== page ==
Groups to Defend Pollution Limits on Cement Plants
Groups that kept the proposed Titan America cement plant near Wilmington, N.C., accountable to standards protecting the health of N.C. residents now will defend national pollution limits on cement plants after a federal court granted their intervention in Portland Cement Association v. EPA. The Southern Environmental Law Center represents the North Carolina Coastal Federation, Cape Fear River Watch and PenderWatch & Conservancy before the U.S. Court of Appeals for the D.C. Circuit in defending EPA limits on conventional and hazardous air pollutant emissions from the Portland cement manufacturing industry.
“Long overdue under the Clean Air Act, the EPA limits on pollution from the cement industry protect people’s health and quality of life,” said Geoff Gisler, attorney at the Southern Environmental Law Center. “Safeguarding people from harmful pollution hits home in southeastern North Carolina where residents face Titan’s proposed plant and its substantial air pollution.”
The Portland Cement Association, an industry group led by Titan America’s CEO, is challenging 2010 EPA standards projected to prevent 2,500 premature deaths each year from cement plant pollution. The EPA estimates that the new standards will prevent emissions of thousands of tons of nitrous oxides, hydrochloric acid, and organic hazardous air pollutants as well as thousands of pounds of mercury each year.
“If built as originally proposed, Titan America’s plant would be a massive source of toxic air pollution in southeastern North Carolina for decades,” said Mike Giles, a Coastal Advocate for the N.C. Coastal Federation. “EPA’s new standards are not only reasonable, they are essential to protecting the health of our communities, fisheries, and environment.”
The new regulations would affect the proposed Titan America cement kiln, which is expected to be the fourth largest in the nation. The kiln would be a significant source of mercury, fine particulate matter, sulfur dioxide, and heat-trapping gases. The accompanying quarry would destroy more than 1,000 acres of wetlands.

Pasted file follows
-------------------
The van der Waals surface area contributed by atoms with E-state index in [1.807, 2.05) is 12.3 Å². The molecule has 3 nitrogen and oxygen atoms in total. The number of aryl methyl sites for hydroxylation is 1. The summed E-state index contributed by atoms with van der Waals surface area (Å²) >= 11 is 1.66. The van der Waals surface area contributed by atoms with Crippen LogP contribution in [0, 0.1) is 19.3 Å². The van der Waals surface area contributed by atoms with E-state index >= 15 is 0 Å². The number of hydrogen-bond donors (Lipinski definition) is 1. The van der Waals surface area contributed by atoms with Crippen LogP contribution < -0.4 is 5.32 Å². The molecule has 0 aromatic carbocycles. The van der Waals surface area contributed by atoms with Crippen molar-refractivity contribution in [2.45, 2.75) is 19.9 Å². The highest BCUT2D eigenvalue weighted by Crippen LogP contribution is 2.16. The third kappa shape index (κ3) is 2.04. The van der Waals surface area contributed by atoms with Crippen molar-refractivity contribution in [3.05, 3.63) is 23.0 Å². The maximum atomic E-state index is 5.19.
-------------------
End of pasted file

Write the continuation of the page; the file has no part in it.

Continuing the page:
“These new standards are critical for the long-term health of the Northeast Cape Fear River and the people who rely on it,” said Kemp Burdette, Cape Fear RIVERKEEPER®, Cape Fear River Watch. “The river has previously been polluted by industry at Titan’s proposed site; EPA’s regulations are an important part of keeping history from repeating itself and giving the river a chance to recover.
In a case brought by conservation groups that include residents of the affected area, in May 2010, the Wake County Superior Court ruled the state must examine all public health and environmental impacts of Titan America’s proposed cement plant before any state permits for the plant can be issued, including impacts to drinking water, recreational and commercial fisheries, water quality for wildlife and recreation, and quality of the air residents breathe. Rather than undergoing that review of its proposed plant, Titan America declined $4.5 million of grant money that were the basis of the court’s ruling.
“The quality of life of Pender County’s residents and visitors depends on clean air, clean water, and a healthy environment,” said Allie Sheffield, President, PenderWatch & Conservancy. “Controlling air pollution from Titan’s proposed plant with EPA’s new standards is vital to protecting that quality of life.”
About North Carolina Coastal Federation
The North Carolina Coastal Federation (NCCF) is the state’s only non-profit organization focused exclusively on protecting and restoring the coast of North Carolina through education, advocacy and habitat restoration and preservation. www.nccoast.org
About Cape Fear River Watch
Cape Fear River Watch was founded in 1993 and began as a nonprofit organization, open to everyone, dedicated to the improvement and preservation of the health, beauty, cleanliness, and heritage of the Cape Fear River Basin. CFRW’s mission is to “protect and improve the water quality of the Lower Cape Fear River Basin through education, advocacy and action.” CFRW supports the work of the Cape Fear RIVERKEEPER, a member of the WATERKEEPER ALLIANCE.
About PenderWatch & Conservancy
PenderWatch & Conservancy is a non-profit, all-volunteer organization founded in 1986 to protect Pender County’s natural environment through environmental education and advocacy.